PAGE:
In the debate of craft beer vs regular beer, this is a question asked often. And the answer is craft beer, hands down. Any home brewer or craft beer fanatic will happily tell you that you are missing out if you just drink Budweiser.
Craft breweries aren’t like the macrobreweries churning out billions of gallons of beer in a year. They usually care much more about how their brews taste, and they will take their time making sure that the end result is an adventure. If you haven’t checked out a local craft brewery yet, you might be surprised just how creative beers can be.
You can get chocolate flavored stouts, tart ales, and smooth lagers that will shock you with their depth. Regular beers cannot compare (unless you’re drinking them in the shower).
Now you know why regular beers are usually served icy cold—they’re boring! The cold helps cover up just how bland mass produced brews are. On the other hand, a craft beer will be served only slightly chilled so that your palate can pick up the aromas and notes as you drink.
Is Craft Beer Healthier Than Regular Beer?
With all the talk of low calorie foods and beverages, macrobreweries were quick to jump on that wagon and develop light or carb-conscious beers. It’s little more than bubbly water at that point.
Craft breweries are more concerned about a full-bodied beer with layers of flavor. This results in brews with more calories than regular beer.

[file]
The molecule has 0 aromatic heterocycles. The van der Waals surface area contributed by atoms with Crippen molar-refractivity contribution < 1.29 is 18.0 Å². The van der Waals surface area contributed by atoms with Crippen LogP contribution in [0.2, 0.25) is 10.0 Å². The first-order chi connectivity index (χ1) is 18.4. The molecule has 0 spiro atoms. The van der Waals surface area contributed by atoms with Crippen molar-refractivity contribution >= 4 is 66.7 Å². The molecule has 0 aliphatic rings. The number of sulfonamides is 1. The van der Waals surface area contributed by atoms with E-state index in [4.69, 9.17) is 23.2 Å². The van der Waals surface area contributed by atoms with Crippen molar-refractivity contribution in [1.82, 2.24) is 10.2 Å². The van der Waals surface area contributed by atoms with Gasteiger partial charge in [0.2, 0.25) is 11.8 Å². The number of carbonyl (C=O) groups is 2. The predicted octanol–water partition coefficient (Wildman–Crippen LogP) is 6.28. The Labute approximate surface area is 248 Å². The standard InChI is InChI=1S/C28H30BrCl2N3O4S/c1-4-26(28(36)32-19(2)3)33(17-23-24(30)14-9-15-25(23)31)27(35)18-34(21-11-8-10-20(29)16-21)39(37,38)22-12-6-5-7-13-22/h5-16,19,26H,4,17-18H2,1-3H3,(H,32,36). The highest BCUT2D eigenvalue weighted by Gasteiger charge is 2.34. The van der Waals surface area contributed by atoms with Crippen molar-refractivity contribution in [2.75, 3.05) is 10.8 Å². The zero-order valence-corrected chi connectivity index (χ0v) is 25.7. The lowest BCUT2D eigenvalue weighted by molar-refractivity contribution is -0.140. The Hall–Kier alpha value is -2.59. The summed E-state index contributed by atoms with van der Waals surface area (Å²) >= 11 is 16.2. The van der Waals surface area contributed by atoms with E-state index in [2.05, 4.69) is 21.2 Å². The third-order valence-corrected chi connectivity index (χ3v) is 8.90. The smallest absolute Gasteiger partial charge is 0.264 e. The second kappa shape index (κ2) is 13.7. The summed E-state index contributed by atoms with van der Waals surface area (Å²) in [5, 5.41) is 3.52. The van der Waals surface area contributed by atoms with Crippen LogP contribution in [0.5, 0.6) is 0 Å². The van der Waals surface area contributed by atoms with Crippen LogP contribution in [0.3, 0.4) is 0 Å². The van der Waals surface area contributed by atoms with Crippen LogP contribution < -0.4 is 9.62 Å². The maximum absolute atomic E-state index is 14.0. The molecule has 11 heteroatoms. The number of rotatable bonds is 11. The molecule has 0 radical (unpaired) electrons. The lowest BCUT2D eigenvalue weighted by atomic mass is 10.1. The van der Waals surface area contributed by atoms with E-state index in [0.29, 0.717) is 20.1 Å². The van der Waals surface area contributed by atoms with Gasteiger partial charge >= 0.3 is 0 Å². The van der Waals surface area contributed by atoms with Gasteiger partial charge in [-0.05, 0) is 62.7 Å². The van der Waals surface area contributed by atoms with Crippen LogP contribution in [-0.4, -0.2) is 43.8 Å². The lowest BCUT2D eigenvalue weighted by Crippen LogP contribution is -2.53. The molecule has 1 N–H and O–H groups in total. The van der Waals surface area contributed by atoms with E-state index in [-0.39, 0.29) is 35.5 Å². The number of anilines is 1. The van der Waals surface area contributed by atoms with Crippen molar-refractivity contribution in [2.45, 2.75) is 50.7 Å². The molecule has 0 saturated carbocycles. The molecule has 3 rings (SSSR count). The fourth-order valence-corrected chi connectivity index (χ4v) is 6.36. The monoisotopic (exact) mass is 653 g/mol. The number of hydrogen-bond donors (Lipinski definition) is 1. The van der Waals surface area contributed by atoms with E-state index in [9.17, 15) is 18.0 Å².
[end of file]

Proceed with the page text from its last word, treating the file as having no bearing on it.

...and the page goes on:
But does that mean that regular beer is healthier for you than craft beer? Nope. Craft beer does not have the same nutritional profile as mass produced beer. It’s much healthier for you.
First, because the alcohol content is higher in craft beer, you are probably going to end up drinking far less than you would knocking back regular beer. Right there, you cut calories.
Secondly, research has proven that craft beer can reduce your risk of type 2 diabetes and heart disease when consumed in moderation. Take a look at regular beers and you find additives for cutting costs. Some of those additives affect your health negatively, like worsening hangovers.
Is Regular Beer Cheaper Than Craft Beer?
Another difference! When compared side-by-side, craft beer is much pricier than regular beer. Again, we can attribute that to the finer ingredients, extra brewing time, and labor required.
Some people might wonder, “Is the cost of craft beer worth it?” We’d say yes. One bottle of flavorful craft beer is infinitely better than mass produced beer.
Besides, you can even make your own craft beer right at home! Setting up a home brewery is relatively easy, and you can try your hand at all kinds of recipes. Buying those ingredients in bulk might even be cheaper than buying large packs of commercial beer.
So, what is the differences between craft beer and regular beer? It all comes down to the quality of the ingredients and production method. Craft beer brewers focus on quality and uniqueness. Craft beer is bursting with flavor, while regular beer is more bland. Obviously, this affects the price and calories of the beers, as well.
Both craft beers and regular beers have their time and place, but we always recommend that you try a local brew. You never know what you are missing!